SLU Students Learn Art Of Paper Making

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While the art of paper making by hand is centuries old, a new wave of the age-old technique is gaining momentum using the papermaking process as a means of social connectivity and therapy through symbolic expression.

"If you follow a few steps, you can leave at the end of the day having created something," said Margaret Mahan of the Peace Paper Project.

Members of the Peace Paper Project, which was born a few years ago for a street intervention in Detroit, have been working with St. Lawrence University students this week turning fibers made from cloth into meaningful words or art pieces.

Sheets of handmade paper containing printed messages, images and designs allow each person to release an artistic expression.
 
The process involves converting clothing rags into pulp and then into paper.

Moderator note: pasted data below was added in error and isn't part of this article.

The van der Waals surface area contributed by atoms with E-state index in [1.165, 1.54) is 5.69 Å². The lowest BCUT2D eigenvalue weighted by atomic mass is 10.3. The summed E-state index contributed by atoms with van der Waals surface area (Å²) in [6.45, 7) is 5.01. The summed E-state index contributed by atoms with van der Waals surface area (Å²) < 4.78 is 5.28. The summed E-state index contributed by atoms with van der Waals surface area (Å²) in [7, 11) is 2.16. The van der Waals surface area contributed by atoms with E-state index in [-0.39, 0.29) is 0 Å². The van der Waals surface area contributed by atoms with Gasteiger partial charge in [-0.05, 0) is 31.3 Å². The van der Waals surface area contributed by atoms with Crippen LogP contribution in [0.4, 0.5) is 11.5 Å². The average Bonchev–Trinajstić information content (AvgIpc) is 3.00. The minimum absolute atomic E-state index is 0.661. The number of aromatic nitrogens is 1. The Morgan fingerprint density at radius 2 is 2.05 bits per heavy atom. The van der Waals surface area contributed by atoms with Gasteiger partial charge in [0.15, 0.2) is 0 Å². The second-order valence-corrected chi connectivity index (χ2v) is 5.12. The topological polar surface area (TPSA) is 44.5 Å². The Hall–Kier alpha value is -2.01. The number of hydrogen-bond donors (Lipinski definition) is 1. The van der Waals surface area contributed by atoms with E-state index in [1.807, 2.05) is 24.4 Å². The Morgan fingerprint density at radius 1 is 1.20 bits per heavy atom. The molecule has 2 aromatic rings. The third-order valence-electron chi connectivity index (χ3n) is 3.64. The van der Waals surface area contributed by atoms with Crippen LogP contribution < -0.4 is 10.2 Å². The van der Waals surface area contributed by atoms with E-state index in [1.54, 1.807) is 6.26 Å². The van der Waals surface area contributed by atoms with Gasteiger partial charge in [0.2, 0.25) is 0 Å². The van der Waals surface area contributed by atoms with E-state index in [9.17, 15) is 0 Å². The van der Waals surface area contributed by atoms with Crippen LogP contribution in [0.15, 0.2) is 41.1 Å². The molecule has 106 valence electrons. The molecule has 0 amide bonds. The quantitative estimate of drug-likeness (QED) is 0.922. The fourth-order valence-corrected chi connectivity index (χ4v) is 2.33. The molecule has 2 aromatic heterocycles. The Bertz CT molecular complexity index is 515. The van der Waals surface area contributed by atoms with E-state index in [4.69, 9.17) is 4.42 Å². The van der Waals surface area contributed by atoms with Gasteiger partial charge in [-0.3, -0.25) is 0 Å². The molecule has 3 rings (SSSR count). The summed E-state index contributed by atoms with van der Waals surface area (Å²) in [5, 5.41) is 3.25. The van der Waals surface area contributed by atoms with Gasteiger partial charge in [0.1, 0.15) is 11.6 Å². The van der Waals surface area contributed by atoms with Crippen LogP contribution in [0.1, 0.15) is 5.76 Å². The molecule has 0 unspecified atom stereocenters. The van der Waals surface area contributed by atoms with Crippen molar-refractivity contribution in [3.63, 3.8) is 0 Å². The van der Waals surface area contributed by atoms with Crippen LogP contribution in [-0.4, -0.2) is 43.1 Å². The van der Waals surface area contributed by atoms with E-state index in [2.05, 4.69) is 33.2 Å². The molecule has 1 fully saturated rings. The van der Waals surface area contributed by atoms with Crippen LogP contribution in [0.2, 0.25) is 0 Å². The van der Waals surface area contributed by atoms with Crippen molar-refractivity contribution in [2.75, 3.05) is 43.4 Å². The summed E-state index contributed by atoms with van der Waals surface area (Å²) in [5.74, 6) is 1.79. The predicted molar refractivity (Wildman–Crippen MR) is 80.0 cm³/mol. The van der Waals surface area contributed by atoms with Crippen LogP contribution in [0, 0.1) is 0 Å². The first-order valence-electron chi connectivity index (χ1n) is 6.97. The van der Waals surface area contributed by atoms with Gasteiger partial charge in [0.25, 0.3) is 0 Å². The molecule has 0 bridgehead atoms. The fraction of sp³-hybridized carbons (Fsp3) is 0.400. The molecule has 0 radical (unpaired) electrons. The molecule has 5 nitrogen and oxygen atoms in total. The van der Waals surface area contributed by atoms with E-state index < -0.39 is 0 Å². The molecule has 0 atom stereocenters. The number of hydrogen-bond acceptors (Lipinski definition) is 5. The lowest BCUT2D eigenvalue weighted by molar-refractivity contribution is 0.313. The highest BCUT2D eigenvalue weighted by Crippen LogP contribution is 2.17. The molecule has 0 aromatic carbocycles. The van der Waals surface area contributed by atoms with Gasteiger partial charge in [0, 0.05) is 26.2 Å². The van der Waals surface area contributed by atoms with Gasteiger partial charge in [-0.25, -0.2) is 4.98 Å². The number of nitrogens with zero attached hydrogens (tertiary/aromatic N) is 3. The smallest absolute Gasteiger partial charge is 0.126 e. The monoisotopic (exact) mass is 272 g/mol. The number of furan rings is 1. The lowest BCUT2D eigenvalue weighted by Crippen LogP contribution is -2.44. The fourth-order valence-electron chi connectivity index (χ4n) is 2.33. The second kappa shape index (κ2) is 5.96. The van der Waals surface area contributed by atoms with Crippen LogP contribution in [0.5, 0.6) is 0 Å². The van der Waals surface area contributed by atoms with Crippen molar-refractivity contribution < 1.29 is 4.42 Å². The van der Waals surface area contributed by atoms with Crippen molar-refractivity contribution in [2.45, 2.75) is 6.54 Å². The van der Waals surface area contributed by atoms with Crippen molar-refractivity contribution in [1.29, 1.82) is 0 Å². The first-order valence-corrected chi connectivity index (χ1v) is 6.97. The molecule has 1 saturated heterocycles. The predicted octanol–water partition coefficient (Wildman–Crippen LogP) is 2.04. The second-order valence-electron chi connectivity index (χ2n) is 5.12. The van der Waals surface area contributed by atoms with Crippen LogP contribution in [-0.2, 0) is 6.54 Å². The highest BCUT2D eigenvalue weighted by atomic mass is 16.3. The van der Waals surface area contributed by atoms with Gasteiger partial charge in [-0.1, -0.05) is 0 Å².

It can take upwards of an hour to process one pound of fiber, which eventually becomes a thick wet sheet of paper that is then dried leaving each with its own visual story for everyone to see. 

"There's local people here in the north country who are wonderful paper makers," said Melissa Schulenberg of St. Lawrence University.
                                                       
The Peace Paper project is also being used nationwide as art therapy for victims of trauma and as an expression of solidarity against domestic and sexual violence.

Friday, November 21, 2014
, Watertown, NY

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